Helenium flexuosum - Rafinesque
Asteraceae (Composite Sunflower) Family
The Purple-Head Sneezeweed is an upright perennial; slightly hairy; branching to 2 feet tall. Its preferred habitat is roadsides, woodland edges, fields and ditches. Distribution is throughout the Escambia region. This was originally a southern species, but it has been spreading into northern and eastern states quite rapidly.
The very dark-colored disk distinguishes purple-headed sneezeweed from other species of sneezeweed, which have yellow-green disks. On all sneezeweeds, the yellow ray petals have three lobes -- these distinguish sneezeweeds from black-eyed susan and other yellow coneflowers.
The leaves are similar to H. autumnala, but the upper leaves are smaller and less toothed; alternate on the stem, linear to elliptic, or occasionally ovate. Most leaves narrow to a sessile base, and decurrent on stems as wings.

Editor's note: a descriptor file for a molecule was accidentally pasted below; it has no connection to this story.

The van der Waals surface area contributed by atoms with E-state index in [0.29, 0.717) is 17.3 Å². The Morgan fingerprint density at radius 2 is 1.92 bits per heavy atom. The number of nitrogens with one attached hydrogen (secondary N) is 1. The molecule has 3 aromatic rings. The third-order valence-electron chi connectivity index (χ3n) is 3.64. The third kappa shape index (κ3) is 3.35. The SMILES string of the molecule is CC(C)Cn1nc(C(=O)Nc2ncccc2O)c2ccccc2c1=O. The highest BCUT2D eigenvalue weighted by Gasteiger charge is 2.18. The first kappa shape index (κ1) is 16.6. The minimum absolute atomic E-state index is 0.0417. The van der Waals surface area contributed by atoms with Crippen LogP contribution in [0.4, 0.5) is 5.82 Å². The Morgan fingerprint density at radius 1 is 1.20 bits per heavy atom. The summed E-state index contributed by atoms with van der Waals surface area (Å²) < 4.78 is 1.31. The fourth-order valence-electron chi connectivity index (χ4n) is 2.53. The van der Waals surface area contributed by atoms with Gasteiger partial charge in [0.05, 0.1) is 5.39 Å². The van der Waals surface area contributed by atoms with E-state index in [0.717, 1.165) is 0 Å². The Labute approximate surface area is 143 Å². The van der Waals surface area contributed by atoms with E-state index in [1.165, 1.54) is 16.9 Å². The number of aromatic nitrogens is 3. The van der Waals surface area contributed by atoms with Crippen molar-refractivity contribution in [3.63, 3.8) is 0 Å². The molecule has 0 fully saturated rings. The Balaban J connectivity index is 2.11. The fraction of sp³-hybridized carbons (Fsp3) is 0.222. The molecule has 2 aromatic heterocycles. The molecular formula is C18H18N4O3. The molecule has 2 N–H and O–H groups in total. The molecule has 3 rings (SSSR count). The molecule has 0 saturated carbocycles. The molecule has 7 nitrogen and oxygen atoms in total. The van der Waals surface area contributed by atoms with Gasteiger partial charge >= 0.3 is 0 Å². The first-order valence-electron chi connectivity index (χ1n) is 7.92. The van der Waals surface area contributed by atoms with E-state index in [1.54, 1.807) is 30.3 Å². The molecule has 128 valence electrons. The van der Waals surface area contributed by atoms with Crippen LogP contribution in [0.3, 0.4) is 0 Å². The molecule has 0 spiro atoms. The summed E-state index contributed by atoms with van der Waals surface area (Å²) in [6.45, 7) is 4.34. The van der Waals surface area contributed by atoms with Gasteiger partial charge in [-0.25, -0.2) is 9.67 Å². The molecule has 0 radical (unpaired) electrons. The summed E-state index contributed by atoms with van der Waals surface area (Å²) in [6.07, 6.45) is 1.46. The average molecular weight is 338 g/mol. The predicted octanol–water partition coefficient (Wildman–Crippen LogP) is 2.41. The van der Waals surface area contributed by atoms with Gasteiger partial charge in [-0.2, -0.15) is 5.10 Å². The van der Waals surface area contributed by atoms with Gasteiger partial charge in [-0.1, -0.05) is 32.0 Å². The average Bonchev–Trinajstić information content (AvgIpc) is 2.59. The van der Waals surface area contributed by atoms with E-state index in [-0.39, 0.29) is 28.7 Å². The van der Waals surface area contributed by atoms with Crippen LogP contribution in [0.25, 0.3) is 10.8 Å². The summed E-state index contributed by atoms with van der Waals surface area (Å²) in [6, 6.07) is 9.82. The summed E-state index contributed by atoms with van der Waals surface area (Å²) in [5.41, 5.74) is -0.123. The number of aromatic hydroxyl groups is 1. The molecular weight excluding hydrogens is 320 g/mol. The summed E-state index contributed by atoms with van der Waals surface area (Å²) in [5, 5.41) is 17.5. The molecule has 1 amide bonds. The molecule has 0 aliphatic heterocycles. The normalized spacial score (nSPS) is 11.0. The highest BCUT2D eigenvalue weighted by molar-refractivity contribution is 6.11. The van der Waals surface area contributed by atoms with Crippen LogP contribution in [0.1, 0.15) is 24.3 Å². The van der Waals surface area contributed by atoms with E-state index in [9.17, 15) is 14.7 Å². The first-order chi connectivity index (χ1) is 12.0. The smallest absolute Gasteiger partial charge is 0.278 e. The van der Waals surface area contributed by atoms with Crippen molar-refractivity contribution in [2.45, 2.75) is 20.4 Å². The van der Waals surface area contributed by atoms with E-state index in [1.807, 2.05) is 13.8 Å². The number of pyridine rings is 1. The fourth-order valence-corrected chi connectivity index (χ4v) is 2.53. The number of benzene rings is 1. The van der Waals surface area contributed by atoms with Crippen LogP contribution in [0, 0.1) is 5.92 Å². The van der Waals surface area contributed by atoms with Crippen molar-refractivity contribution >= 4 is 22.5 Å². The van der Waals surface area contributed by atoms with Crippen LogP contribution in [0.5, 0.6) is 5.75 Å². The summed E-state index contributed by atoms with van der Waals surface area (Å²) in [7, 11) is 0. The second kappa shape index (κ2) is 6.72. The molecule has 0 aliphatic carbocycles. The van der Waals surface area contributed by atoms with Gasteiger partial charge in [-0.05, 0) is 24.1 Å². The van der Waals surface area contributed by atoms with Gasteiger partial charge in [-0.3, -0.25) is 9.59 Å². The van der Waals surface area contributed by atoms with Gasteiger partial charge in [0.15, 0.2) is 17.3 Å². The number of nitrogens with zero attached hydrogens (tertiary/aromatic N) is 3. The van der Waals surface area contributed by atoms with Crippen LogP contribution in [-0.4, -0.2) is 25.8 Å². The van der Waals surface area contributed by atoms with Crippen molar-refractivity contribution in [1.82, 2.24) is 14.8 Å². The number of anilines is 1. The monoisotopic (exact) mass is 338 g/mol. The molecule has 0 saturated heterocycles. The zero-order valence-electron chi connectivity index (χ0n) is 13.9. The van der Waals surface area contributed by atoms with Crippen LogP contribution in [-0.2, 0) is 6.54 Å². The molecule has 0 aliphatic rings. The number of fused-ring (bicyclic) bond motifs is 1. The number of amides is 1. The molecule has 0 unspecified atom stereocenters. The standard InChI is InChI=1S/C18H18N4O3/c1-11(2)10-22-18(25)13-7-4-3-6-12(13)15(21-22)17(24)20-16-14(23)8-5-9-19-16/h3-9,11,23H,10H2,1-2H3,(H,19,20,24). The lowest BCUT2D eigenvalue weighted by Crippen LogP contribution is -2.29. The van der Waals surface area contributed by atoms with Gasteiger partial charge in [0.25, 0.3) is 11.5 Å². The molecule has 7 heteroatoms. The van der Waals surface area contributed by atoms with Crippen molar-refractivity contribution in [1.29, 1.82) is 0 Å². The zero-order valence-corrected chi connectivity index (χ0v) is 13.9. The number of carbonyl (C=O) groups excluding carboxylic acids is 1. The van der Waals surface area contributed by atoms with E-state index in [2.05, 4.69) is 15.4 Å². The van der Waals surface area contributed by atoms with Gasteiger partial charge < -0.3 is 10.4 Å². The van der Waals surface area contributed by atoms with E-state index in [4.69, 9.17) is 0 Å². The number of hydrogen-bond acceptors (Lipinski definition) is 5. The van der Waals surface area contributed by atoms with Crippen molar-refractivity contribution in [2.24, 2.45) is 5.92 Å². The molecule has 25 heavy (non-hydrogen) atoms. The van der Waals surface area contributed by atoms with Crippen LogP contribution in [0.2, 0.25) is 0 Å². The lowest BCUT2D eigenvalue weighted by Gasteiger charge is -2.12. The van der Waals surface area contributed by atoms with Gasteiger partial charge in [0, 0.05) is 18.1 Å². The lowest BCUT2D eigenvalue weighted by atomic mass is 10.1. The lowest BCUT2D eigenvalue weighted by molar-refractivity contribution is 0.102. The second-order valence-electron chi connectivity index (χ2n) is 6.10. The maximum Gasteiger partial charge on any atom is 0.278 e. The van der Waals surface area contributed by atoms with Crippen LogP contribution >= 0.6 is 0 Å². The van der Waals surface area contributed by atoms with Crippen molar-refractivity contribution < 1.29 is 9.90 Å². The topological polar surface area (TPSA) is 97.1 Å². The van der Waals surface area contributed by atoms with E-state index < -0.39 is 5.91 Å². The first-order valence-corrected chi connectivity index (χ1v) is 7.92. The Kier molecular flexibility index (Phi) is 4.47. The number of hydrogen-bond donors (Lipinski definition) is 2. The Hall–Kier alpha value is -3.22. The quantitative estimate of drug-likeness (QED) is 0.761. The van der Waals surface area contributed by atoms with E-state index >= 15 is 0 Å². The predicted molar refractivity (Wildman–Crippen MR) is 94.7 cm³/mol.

The flowers are solitary heads about 2 inches across; bisexual in nature and symmetrical in form. The ray flowers are female only, yellow and 3-lobed at the tip. Flowers occur in the summer.
Fruit is achene.
The plant is closely related to Autumn Sneezeweed, Bitterweed, and Winged Sneezeweed. Livestock eating the plant will produce milk that has a bitter taste. It is reported that some Indians used the plant to treat colds by rubbing the plant to induce sneezing.
The leaves of Purple Head Sneezeweed are a larval food for the Dainty Sulphur butterfly (Nathalis iole Boisduval). Dried and powdered flowers and leaves of the sneezeweeds have been dried and used as snuff. Purple Head Sneezeweed is sometimes available from native plant nurseries. It prefers an area with moist soil and full sun.